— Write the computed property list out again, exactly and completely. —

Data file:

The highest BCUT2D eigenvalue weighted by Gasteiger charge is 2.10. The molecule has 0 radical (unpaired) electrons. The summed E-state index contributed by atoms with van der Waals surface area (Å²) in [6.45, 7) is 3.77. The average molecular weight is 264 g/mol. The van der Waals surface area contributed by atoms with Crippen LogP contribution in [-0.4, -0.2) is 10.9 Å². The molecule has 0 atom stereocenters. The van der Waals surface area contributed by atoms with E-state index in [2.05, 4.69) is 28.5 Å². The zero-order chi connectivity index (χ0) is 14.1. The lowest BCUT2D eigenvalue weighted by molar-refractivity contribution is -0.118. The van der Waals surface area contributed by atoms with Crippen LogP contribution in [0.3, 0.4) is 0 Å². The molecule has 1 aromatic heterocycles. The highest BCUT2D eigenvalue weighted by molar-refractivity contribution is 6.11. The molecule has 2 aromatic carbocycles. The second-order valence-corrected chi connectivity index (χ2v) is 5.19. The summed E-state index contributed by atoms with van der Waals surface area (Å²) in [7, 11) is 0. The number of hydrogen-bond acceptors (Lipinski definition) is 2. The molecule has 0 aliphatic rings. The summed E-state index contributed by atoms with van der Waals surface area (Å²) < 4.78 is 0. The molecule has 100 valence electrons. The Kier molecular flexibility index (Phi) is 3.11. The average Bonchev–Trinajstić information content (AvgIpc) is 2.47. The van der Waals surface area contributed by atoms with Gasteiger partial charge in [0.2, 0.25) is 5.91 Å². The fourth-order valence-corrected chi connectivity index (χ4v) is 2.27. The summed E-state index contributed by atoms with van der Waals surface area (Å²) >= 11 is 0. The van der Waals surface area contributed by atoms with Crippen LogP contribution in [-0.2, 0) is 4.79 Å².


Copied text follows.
The highest BCUT2D eigenvalue weighted by Gasteiger charge is 2.10. The molecule has 0 radical (unpaired) electrons. The summed E-state index contributed by atoms with van der Waals surface area (Å²) in [6.45, 7) is 3.77. The average molecular weight is 264 g/mol. The van der Waals surface area contributed by atoms with Crippen LogP contribution in [-0.4, -0.2) is 10.9 Å². The molecule has 0 atom stereocenters. The van der Waals surface area contributed by atoms with E-state index in [2.05, 4.69) is 28.5 Å². The zero-order chi connectivity index (χ0) is 14.1. The lowest BCUT2D eigenvalue weighted by molar-refractivity contribution is -0.118. The van der Waals surface area contributed by atoms with Crippen LogP contribution in [0.3, 0.4) is 0 Å². The molecule has 1 aromatic heterocycles. The highest BCUT2D eigenvalue weighted by molar-refractivity contribution is 6.11. The molecule has 2 aromatic carbocycles. The second-order valence-corrected chi connectivity index (χ2v) is 5.19. The summed E-state index contributed by atoms with van der Waals surface area (Å²) in [7, 11) is 0. The number of hydrogen-bond acceptors (Lipinski definition) is 2. The molecule has 0 aliphatic rings. The summed E-state index contributed by atoms with van der Waals surface area (Å²) < 4.78 is 0. The molecule has 100 valence electrons. The Kier molecular flexibility index (Phi) is 3.11. The average Bonchev–Trinajstić information content (AvgIpc) is 2.47. The van der Waals surface area contributed by atoms with Gasteiger partial charge in [0.2, 0.25) is 5.91 Å². The fourth-order valence-corrected chi connectivity index (χ4v) is 2.27. The summed E-state index contributed by atoms with van der Waals surface area (Å²) >= 11 is 0. The van der Waals surface area contributed by atoms with Crippen LogP contribution in [-0.2, 0) is 4.79 Å².